FCE must take continuing education courses every year, and without fail he will spend a day in a lecture hall then come home and complain about one or two of the lecturers. His complaints are usually connected to PowerPoint presentations.
It seems that a lot of workshop presenters love PowerPoint. They put on their presentation, they read each slide to their “students,” and that is the sum of the enrichment they offer. Wouldn’t it just be easier to e-mail the presentation and let the students read it themselves? Easier, yes; profitable, no. After all, someone is paying for the participants to attend the workshops (often the participants themselves), which are often expensive.
Earlier this week, I had the opportunity to enjoy the workshop experience. Happily, I did not have to pay; it was provided by a county employee who runs a program that provides services to at-risk youth. His mission was to introduce a roomful of volunteers who work with courts and kids to his program.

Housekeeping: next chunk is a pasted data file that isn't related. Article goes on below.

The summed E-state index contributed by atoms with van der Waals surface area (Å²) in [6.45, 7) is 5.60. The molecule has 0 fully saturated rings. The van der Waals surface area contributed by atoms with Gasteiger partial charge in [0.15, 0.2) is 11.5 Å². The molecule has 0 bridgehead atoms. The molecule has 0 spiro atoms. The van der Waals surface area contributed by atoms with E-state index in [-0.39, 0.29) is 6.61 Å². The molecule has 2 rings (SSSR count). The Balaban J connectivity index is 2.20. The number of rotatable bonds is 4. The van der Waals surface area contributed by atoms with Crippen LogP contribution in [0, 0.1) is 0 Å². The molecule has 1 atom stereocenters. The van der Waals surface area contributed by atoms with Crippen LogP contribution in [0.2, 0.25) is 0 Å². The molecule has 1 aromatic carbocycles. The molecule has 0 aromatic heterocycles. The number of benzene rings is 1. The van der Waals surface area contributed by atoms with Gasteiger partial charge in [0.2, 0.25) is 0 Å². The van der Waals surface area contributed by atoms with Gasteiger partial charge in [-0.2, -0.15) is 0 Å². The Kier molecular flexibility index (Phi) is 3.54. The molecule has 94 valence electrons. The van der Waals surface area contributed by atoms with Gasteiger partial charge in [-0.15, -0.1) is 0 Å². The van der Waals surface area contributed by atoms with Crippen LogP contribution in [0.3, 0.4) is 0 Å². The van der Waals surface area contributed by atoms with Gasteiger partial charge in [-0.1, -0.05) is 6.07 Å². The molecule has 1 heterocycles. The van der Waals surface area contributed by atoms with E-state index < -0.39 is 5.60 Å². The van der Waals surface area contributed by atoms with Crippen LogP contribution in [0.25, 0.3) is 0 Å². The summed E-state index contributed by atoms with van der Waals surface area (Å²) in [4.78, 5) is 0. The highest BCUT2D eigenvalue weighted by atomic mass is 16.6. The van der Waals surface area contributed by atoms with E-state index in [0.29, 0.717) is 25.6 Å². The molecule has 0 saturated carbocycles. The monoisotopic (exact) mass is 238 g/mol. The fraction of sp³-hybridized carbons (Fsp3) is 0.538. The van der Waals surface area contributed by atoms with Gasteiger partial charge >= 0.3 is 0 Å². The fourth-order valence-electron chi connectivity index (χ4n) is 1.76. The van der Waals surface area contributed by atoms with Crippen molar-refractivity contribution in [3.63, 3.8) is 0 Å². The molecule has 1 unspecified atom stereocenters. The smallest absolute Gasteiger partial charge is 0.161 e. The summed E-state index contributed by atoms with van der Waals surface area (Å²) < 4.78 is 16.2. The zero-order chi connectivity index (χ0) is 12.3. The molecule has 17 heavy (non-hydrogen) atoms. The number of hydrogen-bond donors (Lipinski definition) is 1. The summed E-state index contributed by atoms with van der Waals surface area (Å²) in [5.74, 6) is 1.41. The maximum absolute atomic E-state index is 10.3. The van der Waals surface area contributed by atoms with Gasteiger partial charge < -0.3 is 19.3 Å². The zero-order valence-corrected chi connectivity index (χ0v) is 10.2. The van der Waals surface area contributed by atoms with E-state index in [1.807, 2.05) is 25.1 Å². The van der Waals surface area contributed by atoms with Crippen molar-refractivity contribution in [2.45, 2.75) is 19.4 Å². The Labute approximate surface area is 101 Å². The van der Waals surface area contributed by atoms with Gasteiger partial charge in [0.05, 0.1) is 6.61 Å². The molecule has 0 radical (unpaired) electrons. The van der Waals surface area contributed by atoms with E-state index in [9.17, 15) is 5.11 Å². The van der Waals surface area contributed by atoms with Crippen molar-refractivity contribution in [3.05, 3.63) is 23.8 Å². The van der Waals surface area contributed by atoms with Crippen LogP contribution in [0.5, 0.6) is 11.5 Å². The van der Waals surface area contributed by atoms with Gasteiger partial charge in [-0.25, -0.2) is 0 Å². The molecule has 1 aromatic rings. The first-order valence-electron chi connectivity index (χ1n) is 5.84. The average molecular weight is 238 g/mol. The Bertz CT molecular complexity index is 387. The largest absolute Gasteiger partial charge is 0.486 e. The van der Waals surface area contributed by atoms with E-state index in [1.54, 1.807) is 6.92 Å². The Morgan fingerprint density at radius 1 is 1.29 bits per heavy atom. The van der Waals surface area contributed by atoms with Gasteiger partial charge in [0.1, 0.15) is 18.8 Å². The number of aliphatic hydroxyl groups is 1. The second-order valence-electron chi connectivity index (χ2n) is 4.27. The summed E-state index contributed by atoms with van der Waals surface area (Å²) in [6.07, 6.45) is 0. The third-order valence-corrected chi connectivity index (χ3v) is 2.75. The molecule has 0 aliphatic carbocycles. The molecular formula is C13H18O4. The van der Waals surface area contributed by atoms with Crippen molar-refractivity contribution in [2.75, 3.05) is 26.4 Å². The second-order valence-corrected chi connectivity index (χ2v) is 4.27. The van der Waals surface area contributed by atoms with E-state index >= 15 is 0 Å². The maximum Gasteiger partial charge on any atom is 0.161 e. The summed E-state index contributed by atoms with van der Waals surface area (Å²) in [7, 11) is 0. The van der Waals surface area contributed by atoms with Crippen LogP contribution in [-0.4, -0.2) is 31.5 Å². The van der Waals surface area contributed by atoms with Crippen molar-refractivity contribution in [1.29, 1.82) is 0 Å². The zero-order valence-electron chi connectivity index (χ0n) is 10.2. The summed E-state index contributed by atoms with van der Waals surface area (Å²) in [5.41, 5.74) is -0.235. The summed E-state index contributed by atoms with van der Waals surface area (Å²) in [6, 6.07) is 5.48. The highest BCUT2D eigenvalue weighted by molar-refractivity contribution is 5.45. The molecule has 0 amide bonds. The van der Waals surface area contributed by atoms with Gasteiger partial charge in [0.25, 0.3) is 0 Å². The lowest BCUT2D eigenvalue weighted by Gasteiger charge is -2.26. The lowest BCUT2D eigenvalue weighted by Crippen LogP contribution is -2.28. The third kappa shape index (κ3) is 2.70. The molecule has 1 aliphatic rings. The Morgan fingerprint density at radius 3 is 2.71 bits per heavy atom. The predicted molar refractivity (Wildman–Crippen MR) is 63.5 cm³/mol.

This should be interesting — after all, he’s passionate about his job, and I’m interested in the topic. I have few rules that I expect others to follow, however, one is that if you want me to listen to you, you have to talk to me.
It was with great relief I welcomed his announcement that he hates PowerPoint presentations and wouldn’t be giving one. Imagine the chagrin when he handed out stapled photocopies of — you’re not going to believe this — his all-text PowerPoint presentation, and then read the slides to us. Many of us read quickly through them, and finished by the time he was going through slide two. That left several hours of workshop time for us to pass asides. The four-hour session seemed endless.
Microsoft promoted PowerPoint as the end of boring presentations. We celebrated the end of workshops in which a presenter opened a book and read it to us. This is better? Perhaps Microsoft could revoke some end-user licenses, and sentence abusers to community service. It wouldn’t solve the problem of death-by-boredom presentations, but it would make me laugh.